143

Jean-Luc Herve Berthelot: Echoes from the Last Fairyland

AAJ Staff By

Sign in to view read count
Jean-Luc Herve Berthelot: Echoes from the Last Fairyland This French import is quite a surprise. The packaging, with its hokey fantasy themes ("fairies, elves, and gentle wizards live in vast forests, where white unicorns and iridescent dragons frolic peacefully"...) leads you to think that this will be just more pretty-sweet New Age fluff. But ignore the words and listen to the music and you will find a surprisingly thoughtful and inventive set of synthesizer pieces. The musical language is the same basic repertoire as the famous Euro-synth players like Vangelis, Tangerine Dream, or especially Jean-Michel Jarre: modal harmonies, with a modal melody carried on smooth synthesizer lines, accompanied by a repeating synthesizer sequence as well as "special effects" sounds. In fact Berthelot, in places, sounds quite a lot like a somewhat more leisurely transformation of Jean-Michel Jarre.

But it's worth going through to catch the unusual passages. Though Berthelot usually stays with a solidly modal harmony, every so often he swerves off suddenly into avant-garde atonality. From Vangelis to Stockhausen in two minutes! When Berthelot is in avant-garde mode, he's very interesting listening. Like the German experimentalist, Berthelot uses heavily modified voices, speaking unidentifiable syllables that may or may not be derived from French or English. Track 3, "The Wizard of all times," and track 4, "The perfect wand," are a good example of this; they range from glassy, tinkling electronic ambient and perky, cruising synthesizer rhythms, to weird moments with spooky voices in incomprehensible dialogue.

Most of the album, though, stays fairly strictly with the familiar Euro-synthesizer styling we listeners are used to. Berthelot's music, despite its modern instrumentation, is almost entirely derived from European culture - except for a very attenuated Indian raga-harmony in a couple of pieces, it shows hardly any influence from Oriental, African, Aboriginal, or American music. This Eurocentrism - which is not necessarily a disadvantage - holds true whether Berthelot is playing pop or avant-garde. It's almost as if this were, in some ironic way, "classical music."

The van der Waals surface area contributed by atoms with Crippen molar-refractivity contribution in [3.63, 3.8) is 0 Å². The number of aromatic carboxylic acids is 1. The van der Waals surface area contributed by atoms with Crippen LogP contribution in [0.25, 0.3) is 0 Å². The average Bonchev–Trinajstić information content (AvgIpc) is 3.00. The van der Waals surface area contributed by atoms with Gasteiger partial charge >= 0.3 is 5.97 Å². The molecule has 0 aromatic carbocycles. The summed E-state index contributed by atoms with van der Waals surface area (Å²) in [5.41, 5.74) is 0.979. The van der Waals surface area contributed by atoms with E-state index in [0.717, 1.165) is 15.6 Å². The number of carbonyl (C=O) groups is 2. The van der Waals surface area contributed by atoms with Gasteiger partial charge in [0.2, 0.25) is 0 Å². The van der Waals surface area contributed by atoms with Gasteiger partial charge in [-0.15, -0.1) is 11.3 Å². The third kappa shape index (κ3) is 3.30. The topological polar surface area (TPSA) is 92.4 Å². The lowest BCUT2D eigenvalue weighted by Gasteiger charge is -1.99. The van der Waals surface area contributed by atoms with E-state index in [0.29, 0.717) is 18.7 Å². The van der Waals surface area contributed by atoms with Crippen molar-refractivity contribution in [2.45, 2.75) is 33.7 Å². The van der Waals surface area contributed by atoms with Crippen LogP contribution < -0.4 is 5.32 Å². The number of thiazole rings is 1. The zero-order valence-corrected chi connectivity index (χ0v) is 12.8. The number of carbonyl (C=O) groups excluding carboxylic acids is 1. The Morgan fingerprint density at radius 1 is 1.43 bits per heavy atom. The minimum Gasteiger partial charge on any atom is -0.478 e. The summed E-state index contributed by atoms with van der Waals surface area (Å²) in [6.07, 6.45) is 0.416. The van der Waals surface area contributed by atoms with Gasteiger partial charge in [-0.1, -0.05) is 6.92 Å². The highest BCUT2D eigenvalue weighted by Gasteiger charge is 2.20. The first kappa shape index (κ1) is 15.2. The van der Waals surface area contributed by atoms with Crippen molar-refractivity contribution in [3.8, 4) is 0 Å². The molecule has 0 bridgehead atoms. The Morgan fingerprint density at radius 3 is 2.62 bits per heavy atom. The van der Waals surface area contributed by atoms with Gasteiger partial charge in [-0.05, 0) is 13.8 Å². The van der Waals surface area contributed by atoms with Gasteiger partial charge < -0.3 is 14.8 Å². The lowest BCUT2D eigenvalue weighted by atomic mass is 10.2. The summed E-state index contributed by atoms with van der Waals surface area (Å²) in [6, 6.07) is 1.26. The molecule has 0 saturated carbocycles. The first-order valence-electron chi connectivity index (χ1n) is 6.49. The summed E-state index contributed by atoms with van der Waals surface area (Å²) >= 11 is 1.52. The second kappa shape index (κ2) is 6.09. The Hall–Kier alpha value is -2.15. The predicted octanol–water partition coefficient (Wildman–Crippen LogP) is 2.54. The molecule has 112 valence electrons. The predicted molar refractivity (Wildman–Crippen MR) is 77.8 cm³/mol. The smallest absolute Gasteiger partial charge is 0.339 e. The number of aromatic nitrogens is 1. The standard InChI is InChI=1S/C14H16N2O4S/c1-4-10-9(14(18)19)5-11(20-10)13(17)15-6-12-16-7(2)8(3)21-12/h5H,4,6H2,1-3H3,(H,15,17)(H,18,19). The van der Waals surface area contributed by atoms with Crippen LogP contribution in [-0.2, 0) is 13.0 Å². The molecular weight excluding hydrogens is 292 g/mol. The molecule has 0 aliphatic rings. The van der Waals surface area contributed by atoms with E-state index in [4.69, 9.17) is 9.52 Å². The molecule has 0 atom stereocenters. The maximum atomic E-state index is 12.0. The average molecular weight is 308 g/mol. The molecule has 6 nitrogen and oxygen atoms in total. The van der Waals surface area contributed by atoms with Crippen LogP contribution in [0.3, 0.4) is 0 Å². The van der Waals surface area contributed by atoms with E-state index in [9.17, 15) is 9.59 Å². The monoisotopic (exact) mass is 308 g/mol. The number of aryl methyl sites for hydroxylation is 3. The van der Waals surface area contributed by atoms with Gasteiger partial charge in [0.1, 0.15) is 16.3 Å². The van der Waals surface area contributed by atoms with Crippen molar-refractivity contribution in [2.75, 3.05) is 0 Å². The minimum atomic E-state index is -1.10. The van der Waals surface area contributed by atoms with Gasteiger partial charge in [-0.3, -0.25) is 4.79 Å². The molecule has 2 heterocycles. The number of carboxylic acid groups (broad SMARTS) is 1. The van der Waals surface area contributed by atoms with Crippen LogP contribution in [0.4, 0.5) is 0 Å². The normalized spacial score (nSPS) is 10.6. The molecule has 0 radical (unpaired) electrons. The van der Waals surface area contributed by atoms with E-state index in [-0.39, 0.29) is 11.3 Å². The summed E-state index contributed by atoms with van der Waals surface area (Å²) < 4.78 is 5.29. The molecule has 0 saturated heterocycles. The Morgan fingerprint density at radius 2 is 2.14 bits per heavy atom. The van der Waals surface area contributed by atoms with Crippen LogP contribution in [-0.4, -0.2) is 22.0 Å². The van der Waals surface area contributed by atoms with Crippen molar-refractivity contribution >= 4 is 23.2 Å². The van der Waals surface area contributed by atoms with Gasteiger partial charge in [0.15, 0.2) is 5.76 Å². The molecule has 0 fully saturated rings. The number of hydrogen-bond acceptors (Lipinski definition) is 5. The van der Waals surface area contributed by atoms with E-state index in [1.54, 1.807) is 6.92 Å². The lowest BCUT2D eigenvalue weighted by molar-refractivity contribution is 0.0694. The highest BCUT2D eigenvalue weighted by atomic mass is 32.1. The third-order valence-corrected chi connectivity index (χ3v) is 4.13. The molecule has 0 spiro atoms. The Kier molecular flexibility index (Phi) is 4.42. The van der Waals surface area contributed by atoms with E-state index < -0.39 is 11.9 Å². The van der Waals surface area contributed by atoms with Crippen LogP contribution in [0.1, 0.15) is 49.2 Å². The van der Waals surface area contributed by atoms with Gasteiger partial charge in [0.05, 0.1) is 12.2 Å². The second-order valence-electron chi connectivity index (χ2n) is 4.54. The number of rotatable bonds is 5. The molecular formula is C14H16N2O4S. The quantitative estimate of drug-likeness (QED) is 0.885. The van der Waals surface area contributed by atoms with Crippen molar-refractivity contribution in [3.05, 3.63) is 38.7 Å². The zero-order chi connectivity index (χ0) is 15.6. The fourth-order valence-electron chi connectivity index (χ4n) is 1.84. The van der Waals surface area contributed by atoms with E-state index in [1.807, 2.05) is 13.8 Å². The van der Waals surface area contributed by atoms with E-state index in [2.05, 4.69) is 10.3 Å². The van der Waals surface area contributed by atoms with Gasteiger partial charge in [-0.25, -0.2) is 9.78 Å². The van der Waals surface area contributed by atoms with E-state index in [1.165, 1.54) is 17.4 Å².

Title: Echoes from the Last Fairyland | Year Released: 2001


Tags

comments powered by Disqus

More Articles

Read Roll On CD/LP/Track Review Roll On
by Jack Bowers
Published: July 25, 2017
Read BACHanalia CD/LP/Track Review BACHanalia
by Jerome Wilson
Published: July 25, 2017
Read Pandora's Bag CD/LP/Track Review Pandora's Bag
by Geannine Reid
Published: July 25, 2017
Read Float The Edge CD/LP/Track Review Float The Edge
by Glenn Astarita
Published: July 25, 2017
Read The Attic CD/LP/Track Review The Attic
by John Sharpe
Published: July 24, 2017
Read Outside The Comfort Zone CD/LP/Track Review Outside The Comfort Zone
by Roger Farbey
Published: July 24, 2017
Read "Solstice" CD/LP/Track Review Solstice
by Jerome Wilson
Published: November 27, 2016
Read "Impulsive Illuminations" CD/LP/Track Review Impulsive Illuminations
by Dan McClenaghan
Published: October 28, 2016
Read "Zanshin" CD/LP/Track Review Zanshin
by Karl Ackermann
Published: September 3, 2016
Read "Original Demos" CD/LP/Track Review Original Demos
by Chris M. Slawecki
Published: June 8, 2017
Read "Double Strike" CD/LP/Track Review Double Strike
by James Nadal
Published: May 31, 2017
Read "Sharpener" CD/LP/Track Review Sharpener
by Nick Davies
Published: December 21, 2016

Support All About Jazz: MAKE A PURCHASE  

Support our sponsor

Upgrade Today!

Musician? Boost your visibility at All About Jazz and drive traffic to your website with our Premium Profile service.

Donate!